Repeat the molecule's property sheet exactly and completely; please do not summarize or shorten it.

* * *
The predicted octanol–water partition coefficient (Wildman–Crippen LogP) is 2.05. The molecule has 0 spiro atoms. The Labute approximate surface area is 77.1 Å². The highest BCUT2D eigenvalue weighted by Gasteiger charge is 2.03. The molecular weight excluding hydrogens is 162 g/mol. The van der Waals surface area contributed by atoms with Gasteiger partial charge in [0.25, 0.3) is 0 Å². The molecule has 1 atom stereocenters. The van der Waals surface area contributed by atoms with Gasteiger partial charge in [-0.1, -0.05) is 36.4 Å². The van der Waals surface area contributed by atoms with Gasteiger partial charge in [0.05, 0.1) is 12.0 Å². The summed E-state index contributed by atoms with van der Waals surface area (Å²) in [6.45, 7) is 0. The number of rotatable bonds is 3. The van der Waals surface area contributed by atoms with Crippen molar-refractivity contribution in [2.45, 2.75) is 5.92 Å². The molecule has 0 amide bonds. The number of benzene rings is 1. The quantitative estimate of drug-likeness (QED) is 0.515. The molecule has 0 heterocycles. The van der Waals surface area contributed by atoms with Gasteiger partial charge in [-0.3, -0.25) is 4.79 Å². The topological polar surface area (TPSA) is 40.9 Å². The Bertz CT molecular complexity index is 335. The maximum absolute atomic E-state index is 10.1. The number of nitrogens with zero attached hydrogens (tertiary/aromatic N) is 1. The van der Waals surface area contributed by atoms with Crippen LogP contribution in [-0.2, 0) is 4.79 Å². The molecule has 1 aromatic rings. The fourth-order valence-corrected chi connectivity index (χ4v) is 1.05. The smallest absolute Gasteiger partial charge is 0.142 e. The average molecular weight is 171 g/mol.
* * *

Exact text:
The predicted octanol–water partition coefficient (Wildman–Crippen LogP) is 2.05. The molecule has 0 spiro atoms. The Labute approximate surface area is 77.1 Å². The highest BCUT2D eigenvalue weighted by Gasteiger charge is 2.03. The molecular weight excluding hydrogens is 162 g/mol. The van der Waals surface area contributed by atoms with Gasteiger partial charge in [0.25, 0.3) is 0 Å². The molecule has 1 atom stereocenters. The van der Waals surface area contributed by atoms with Gasteiger partial charge in [-0.1, -0.05) is 36.4 Å². The van der Waals surface area contributed by atoms with Gasteiger partial charge in [0.05, 0.1) is 12.0 Å². The summed E-state index contributed by atoms with van der Waals surface area (Å²) in [6.45, 7) is 0. The number of rotatable bonds is 3. The van der Waals surface area contributed by atoms with Crippen molar-refractivity contribution in [2.45, 2.75) is 5.92 Å². The molecule has 0 amide bonds. The number of benzene rings is 1. The quantitative estimate of drug-likeness (QED) is 0.515. The molecule has 0 heterocycles. The van der Waals surface area contributed by atoms with Gasteiger partial charge in [-0.3, -0.25) is 4.79 Å². The topological polar surface area (TPSA) is 40.9 Å². The Bertz CT molecular complexity index is 335. The maximum absolute atomic E-state index is 10.1. The number of nitrogens with zero attached hydrogens (tertiary/aromatic N) is 1. The van der Waals surface area contributed by atoms with Crippen LogP contribution in [-0.2, 0) is 4.79 Å². The molecule has 1 aromatic rings. The fourth-order valence-corrected chi connectivity index (χ4v) is 1.05. The smallest absolute Gasteiger partial charge is 0.142 e. The average molecular weight is 171 g/mol.